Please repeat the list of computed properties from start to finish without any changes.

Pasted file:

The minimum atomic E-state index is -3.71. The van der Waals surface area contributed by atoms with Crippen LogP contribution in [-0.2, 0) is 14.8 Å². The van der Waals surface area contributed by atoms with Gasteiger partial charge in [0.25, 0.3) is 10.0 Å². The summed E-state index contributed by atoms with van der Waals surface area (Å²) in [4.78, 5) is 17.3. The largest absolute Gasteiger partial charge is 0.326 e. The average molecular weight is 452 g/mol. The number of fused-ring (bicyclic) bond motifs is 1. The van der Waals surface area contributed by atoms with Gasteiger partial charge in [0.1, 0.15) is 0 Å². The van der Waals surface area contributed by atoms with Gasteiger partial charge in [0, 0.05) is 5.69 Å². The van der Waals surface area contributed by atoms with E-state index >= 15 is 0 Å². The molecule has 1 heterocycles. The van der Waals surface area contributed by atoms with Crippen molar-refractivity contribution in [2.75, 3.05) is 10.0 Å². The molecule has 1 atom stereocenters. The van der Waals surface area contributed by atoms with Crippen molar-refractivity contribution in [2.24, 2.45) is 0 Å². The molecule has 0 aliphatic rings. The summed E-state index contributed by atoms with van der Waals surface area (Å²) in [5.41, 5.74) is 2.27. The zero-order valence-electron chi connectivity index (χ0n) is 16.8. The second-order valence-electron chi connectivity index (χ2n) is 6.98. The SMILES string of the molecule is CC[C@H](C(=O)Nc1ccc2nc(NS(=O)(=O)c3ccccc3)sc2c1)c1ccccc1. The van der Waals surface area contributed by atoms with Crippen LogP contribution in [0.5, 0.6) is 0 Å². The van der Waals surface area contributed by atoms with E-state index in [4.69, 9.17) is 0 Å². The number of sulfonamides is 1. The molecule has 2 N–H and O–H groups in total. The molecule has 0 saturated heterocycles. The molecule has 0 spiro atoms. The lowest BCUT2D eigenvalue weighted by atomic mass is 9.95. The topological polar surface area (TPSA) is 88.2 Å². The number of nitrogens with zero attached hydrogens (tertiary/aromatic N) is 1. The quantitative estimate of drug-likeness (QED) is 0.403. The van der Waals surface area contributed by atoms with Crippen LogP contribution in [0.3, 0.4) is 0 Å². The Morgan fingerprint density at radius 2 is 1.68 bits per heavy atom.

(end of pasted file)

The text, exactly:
The minimum atomic E-state index is -3.71. The van der Waals surface area contributed by atoms with Crippen LogP contribution in [-0.2, 0) is 14.8 Å². The van der Waals surface area contributed by atoms with Gasteiger partial charge in [0.25, 0.3) is 10.0 Å². The summed E-state index contributed by atoms with van der Waals surface area (Å²) in [4.78, 5) is 17.3. The largest absolute Gasteiger partial charge is 0.326 e. The average molecular weight is 452 g/mol. The number of fused-ring (bicyclic) bond motifs is 1. The van der Waals surface area contributed by atoms with Gasteiger partial charge in [0.1, 0.15) is 0 Å². The van der Waals surface area contributed by atoms with Gasteiger partial charge in [0, 0.05) is 5.69 Å². The van der Waals surface area contributed by atoms with E-state index >= 15 is 0 Å². The molecule has 1 heterocycles. The van der Waals surface area contributed by atoms with Crippen molar-refractivity contribution in [2.75, 3.05) is 10.0 Å². The molecule has 1 atom stereocenters. The van der Waals surface area contributed by atoms with Crippen molar-refractivity contribution in [2.24, 2.45) is 0 Å². The molecule has 0 aliphatic rings. The summed E-state index contributed by atoms with van der Waals surface area (Å²) in [5.41, 5.74) is 2.27. The zero-order valence-electron chi connectivity index (χ0n) is 16.8. The second-order valence-electron chi connectivity index (χ2n) is 6.98. The SMILES string of the molecule is CC[C@H](C(=O)Nc1ccc2nc(NS(=O)(=O)c3ccccc3)sc2c1)c1ccccc1. The van der Waals surface area contributed by atoms with Crippen LogP contribution in [0.5, 0.6) is 0 Å². The van der Waals surface area contributed by atoms with E-state index in [4.69, 9.17) is 0 Å². The number of sulfonamides is 1. The molecule has 2 N–H and O–H groups in total. The molecule has 0 saturated heterocycles. The molecule has 0 spiro atoms. The lowest BCUT2D eigenvalue weighted by atomic mass is 9.95. The topological polar surface area (TPSA) is 88.2 Å². The number of nitrogens with zero attached hydrogens (tertiary/aromatic N) is 1. The quantitative estimate of drug-likeness (QED) is 0.403. The van der Waals surface area contributed by atoms with Crippen LogP contribution in [0.3, 0.4) is 0 Å². The Morgan fingerprint density at radius 2 is 1.68 bits per heavy atom.